Guide to Mortgage Loans for Doctors
What is a Doctor Mortgage Loan?
Mortgage loans for doctors help doctors buy a home, often with no down payment or mortgage insurance and looser skill requirements. Medical loans can also be refinanced. They are ideal for doctors and other health professionals who have a harder time qualifying for a typical mortgage due to their sizeable college debt and limited savings.
“Because medical school costs are typically astronomical, doctors can bear a lot of debts that would prevent them from taking out a traditional mortgage,” said Jeffrey Zhou, CEO of Fig Loans, a Sugar Land-based personal lender. Texas.
“Because of the medical education requirements, many doctors are much older before entering the world of work and lack the down payment required to buy a home; Still, they have the income to qualify for a home, ”added Mikell Richards, regional sales director for United Community Bank in Mount Pleasant, South Carolina.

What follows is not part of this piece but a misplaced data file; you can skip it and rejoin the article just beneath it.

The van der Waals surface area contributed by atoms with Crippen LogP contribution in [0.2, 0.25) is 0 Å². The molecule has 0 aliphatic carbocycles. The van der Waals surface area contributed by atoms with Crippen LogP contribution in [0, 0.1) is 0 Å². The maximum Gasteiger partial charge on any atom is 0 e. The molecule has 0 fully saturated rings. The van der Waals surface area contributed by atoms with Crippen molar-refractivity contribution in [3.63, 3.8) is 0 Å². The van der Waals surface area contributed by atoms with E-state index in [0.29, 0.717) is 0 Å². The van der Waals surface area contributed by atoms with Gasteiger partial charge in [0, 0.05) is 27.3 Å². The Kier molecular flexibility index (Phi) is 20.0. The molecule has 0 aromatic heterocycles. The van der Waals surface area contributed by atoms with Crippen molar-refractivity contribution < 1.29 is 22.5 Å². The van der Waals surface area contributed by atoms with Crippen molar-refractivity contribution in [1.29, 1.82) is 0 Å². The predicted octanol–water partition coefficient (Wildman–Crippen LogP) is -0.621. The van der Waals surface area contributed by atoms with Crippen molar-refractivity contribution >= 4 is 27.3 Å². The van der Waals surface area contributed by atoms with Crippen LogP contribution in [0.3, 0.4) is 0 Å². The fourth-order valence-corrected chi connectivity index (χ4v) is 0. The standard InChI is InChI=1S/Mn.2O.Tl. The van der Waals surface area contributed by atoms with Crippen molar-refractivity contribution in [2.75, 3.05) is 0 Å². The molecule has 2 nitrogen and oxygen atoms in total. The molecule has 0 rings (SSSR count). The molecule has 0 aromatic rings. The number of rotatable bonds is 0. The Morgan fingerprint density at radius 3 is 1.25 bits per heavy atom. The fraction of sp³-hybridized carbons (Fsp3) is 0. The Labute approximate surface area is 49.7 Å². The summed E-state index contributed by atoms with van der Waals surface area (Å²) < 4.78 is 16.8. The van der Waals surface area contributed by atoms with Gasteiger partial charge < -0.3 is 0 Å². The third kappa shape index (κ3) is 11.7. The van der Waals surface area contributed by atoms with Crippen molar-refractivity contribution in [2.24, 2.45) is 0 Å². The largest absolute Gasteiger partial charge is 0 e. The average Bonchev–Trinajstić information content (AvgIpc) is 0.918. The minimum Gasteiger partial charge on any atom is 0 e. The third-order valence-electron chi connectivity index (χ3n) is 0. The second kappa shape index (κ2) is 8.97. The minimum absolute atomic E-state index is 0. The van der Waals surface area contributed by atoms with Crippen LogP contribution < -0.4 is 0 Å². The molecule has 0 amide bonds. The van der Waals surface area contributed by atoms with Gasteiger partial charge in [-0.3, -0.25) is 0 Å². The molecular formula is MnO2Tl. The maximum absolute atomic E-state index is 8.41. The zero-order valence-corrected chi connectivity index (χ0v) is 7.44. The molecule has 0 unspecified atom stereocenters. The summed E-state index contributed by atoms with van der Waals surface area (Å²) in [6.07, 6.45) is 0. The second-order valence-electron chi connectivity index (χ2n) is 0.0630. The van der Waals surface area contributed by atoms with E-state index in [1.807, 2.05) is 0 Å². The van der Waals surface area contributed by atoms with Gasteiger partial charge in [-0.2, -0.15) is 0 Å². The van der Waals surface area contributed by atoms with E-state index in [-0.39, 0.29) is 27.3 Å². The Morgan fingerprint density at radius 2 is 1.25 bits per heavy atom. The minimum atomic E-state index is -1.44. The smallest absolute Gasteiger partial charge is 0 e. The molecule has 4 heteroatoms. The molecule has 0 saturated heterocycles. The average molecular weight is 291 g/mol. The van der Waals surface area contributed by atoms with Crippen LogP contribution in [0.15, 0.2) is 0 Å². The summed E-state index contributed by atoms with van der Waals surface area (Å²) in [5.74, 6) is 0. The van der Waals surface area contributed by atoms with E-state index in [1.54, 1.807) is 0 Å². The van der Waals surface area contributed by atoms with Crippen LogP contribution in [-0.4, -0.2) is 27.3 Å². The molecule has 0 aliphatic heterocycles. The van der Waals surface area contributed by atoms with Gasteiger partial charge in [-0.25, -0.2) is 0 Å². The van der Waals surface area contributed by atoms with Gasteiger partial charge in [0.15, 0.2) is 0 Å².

How does a doctor loan work?
Mortgage loans for doctors can provide up to 100 percent financing without the need for private mortgage insurance (PMI), which is standard with traditional loans when you put less than 20 percent off. These costs correspond to part of your loan amount annually, so you can save a lot of money by eliminating these costs.
Medical loans also have high caps, typically $ 1 million or more, depending on the mortgage lender. There may be different limits depending on how much you’re funding – for example, 100 percent funding could be capped at $ 1 million, while 90 percent funding could go up to $ 2 million. There are also other types of doctor loans that can help you start your practice – these can go as high as $ 5 million.